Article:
Huanchaco was also a great place to practice Spanish. I made a few local friends along the malecon (boardwalk) and got a tour around town and even joined up in a birthday volleyball game.

This cute little lady working at the post office sets up this mirror so she can see the ocean while she is at work! Genius!

I met a few fun travelers at my hostel in Huanchaco as well. One Dutch girl and I had to take the bus together to the next town over and as we were getting ready I took out my toothpaste and she asked to borrow some. Once she saw it she was shocked! Her response got the attention of a English guy who was nearby and we all had a good laugh about the enormous "American size" toothpaste tube I had. I tried to defend myself saying I just wanted to make sure I wouldn't run out, the English guy laughed and said that probably wouldn't be possible! I guess 8 oz is pretty big. They claim they are lucky if they can find a 4 oz-er for a big trip! Good ol' USA!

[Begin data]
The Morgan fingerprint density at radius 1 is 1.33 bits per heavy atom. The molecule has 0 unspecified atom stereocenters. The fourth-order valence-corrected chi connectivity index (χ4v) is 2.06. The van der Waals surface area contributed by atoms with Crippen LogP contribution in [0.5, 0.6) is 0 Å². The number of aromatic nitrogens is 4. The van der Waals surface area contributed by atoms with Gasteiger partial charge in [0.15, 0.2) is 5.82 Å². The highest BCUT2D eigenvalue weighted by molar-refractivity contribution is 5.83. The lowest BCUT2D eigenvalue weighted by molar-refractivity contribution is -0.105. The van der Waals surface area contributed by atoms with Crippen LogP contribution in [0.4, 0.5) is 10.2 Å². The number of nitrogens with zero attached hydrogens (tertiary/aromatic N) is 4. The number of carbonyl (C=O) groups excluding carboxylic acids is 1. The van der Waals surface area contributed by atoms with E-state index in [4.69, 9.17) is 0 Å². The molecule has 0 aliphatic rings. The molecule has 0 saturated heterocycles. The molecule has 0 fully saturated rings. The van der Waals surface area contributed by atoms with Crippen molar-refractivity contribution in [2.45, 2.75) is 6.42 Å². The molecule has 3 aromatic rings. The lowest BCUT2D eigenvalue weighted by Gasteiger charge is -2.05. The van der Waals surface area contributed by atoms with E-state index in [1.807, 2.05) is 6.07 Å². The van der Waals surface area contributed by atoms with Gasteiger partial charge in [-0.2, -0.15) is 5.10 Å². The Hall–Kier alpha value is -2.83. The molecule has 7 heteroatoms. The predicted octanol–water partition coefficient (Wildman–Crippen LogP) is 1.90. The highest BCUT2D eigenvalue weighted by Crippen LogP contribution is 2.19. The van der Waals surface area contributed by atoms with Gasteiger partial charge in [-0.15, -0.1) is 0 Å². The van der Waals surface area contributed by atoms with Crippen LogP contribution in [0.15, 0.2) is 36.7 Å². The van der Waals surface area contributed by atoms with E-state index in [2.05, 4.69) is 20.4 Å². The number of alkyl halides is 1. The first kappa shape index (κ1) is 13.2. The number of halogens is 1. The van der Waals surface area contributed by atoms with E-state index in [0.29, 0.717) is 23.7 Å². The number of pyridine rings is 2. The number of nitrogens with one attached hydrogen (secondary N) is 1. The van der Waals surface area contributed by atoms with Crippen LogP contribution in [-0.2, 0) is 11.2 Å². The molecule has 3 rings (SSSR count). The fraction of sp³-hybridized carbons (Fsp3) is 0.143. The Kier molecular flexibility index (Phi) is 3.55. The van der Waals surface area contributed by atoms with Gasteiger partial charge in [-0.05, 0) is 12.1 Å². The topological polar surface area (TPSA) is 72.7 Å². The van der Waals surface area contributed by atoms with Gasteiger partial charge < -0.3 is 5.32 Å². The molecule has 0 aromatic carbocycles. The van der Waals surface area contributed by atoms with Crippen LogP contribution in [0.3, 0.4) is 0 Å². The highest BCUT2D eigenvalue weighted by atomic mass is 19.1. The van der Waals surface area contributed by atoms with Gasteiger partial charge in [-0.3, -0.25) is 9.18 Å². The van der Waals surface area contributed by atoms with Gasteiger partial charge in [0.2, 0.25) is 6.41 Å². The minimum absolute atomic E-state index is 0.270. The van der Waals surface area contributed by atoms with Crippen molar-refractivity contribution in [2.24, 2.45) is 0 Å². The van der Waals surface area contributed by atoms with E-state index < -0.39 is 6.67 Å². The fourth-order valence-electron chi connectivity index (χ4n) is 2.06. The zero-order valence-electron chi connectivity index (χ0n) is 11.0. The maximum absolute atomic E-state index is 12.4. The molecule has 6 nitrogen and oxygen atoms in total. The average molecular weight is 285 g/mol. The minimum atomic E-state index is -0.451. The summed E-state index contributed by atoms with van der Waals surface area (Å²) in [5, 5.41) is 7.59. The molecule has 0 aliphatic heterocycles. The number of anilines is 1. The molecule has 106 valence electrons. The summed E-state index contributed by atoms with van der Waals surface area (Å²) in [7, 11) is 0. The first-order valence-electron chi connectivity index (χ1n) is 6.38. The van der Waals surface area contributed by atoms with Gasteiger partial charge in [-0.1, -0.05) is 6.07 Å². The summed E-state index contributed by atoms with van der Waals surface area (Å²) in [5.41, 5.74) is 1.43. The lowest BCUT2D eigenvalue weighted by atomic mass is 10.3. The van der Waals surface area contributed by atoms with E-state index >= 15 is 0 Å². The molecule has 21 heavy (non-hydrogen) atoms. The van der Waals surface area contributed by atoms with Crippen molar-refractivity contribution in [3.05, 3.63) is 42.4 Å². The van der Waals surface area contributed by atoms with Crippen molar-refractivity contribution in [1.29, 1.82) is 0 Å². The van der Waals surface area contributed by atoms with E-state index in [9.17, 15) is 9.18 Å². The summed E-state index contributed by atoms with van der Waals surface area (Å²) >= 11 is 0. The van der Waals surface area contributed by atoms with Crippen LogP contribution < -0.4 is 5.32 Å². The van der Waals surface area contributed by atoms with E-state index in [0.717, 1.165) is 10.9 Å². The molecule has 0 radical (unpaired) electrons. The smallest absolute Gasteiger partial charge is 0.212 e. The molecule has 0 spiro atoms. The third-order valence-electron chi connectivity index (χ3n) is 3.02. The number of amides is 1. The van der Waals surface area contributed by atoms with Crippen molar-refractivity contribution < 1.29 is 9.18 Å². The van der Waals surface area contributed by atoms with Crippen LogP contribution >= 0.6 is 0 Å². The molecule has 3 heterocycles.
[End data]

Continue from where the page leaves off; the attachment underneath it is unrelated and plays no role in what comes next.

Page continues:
After three nights in Huanchaco I took a night bus to Lima where I wouls stay with some family friends and muster up the energy to make the long trip to Cusco to climb Machu Picchu. I think I will include my few days in Lima in the next blog post because what to do you know... this one has gotten pretty lengthy!

But first, the missing photos from the last entry!

The Blue Footed Boobies:

Isla de la Plata:

And the sequence I described of the whales showing off:


Posted by 3ifBySEA 10:51 Archived in Peru Comments (0)

Switchin' it Up

by gabrielle

sunny 80 °F